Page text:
What I didn’t: Everything else. This movie is a failure on all levels, bringing Sandler’s career to a new low. There’s nothing funny about Sandler in a dress, which plays out like the pathetic final sketch on a weak episode of Saturday Night Live, circa 1992.
The acting is awful. Even Pacino seems out of play, goofing on his own public persona and reeking of desperation while doing it. It doesn’t help that this film has an unnatural slate of cameos, which reminds me of Sandler in Funny People when it appeared he and Judd Apatow were trying to prove that they were buds with famous people.
But the worst crime in this movie is the blatant product placement, making it roll along like it’s nothing but a giant advertisement. Thanks to companies like Dunkin’ Donuts, Subway, Royal Caribbean Cruise Lines, and Pepto Bimsol, this movie probably recovered its budget on their sponsorship alone. So even if no one sees Jack and Jill, it will be a financial hit. God help us all.
Who is gonna like this movie: Insane people who hate themselves.
Studio: Relativity Media
Rated: R for sequences of strong bloody violence, and a scene of sexuality
Starring: Henry Cavill, Mickey Rourke, Freida Pinto, Kellan , and Luke Evans
Directed by: Tarsem Singh
What it’s about: In ancient Greece, the Gods want to interfere with a war among the humans. However, they are forbidden to do so unless the Titans imprisoned on Earth are released. A young hero named Theseus (Henry Cavill) tries to prevent King Hyperion (Mickey Rourke) from finding an all-powerful bow, which can dominate the human race and also kill immortals.
What I liked: There are certain parts of this movie that look fantastic. The scope of the film is pretty awe-inspiring, and the digital background, while very obviously digital, are detailed and rich. Additionally, the cast itself (with the exception of Mickey Rourke and John Hurt) is populated with lots of young, hot, fit actors and actresses. Whether you’re looking for six-pack eye candy or pretty girls in robes, you’ll get it here.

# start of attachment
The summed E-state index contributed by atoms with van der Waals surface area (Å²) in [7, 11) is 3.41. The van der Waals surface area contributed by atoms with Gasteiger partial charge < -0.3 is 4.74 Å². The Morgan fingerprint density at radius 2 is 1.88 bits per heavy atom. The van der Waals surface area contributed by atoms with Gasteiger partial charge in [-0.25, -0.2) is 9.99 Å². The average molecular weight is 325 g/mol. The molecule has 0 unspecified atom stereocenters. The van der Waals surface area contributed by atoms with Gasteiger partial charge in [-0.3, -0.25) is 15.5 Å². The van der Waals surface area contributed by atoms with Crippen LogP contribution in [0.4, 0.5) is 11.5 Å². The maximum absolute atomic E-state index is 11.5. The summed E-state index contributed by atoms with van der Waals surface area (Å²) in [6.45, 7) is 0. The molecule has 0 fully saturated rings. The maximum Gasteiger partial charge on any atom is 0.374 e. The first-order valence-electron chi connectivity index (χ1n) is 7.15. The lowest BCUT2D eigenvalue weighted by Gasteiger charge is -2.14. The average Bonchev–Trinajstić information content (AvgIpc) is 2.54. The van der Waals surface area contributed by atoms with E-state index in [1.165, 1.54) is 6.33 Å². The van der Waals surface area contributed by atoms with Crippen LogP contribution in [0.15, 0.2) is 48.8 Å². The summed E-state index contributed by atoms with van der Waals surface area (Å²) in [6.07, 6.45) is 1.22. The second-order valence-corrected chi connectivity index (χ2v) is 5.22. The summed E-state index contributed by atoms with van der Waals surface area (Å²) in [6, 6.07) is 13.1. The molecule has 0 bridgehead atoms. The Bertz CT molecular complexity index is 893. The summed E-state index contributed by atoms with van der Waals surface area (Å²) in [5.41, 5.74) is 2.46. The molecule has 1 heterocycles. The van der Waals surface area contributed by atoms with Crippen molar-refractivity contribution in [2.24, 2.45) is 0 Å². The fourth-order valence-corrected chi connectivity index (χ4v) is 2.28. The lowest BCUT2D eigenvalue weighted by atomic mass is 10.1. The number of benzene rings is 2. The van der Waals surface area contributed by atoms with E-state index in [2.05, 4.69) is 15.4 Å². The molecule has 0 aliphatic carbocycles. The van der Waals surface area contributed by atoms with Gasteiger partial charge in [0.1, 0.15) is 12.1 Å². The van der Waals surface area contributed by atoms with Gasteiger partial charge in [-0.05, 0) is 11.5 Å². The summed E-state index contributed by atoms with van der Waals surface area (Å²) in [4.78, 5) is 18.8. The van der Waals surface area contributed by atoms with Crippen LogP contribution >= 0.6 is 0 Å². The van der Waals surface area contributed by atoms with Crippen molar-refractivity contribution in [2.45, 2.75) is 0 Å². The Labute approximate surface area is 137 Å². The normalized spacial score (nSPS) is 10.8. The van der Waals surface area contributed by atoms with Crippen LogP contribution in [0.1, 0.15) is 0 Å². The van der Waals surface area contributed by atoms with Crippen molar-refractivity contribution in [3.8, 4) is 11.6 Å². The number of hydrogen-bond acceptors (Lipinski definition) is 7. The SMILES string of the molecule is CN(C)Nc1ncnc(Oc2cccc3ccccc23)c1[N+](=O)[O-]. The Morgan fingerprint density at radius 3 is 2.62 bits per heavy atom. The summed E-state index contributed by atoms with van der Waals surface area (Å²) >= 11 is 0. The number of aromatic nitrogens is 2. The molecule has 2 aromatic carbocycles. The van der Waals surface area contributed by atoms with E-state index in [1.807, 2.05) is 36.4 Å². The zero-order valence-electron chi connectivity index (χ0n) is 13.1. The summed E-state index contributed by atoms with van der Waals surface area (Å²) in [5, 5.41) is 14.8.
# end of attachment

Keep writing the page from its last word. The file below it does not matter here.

And then there’s the action. It’s not spectacular or perfect, but there are some powerful fight sequences, in particular when the Gods get involved and lots of brains get splattered all over the sand. So if you’re looking for visual stimuli with gore, blood and sweat, you’ll get it in Immortals.
What I didn’t: On the flip side, if you’re looking for good characters, a well-written plot and an interesting flow of events, that’s not in this movie. Eye candy can only take a movie so far, and kick-ass, bloody action sequences get dull after a while.
Henry Cavill works as Theseus, but the story he carries is just plain boring. I never really cared what happened to any of the characters, or what their actual reason for existing was. These feeble attempts at character-driven moments are muddled and aimless, not even serving as effective connective tissue to hold action scenes together.
Don’t get me wrong, Immortals is not a crime against cinema the way Jack and Jill is. It’s just not good.
Who is gonna like this movie: People who want to see cool things but not care why those cool things are happening.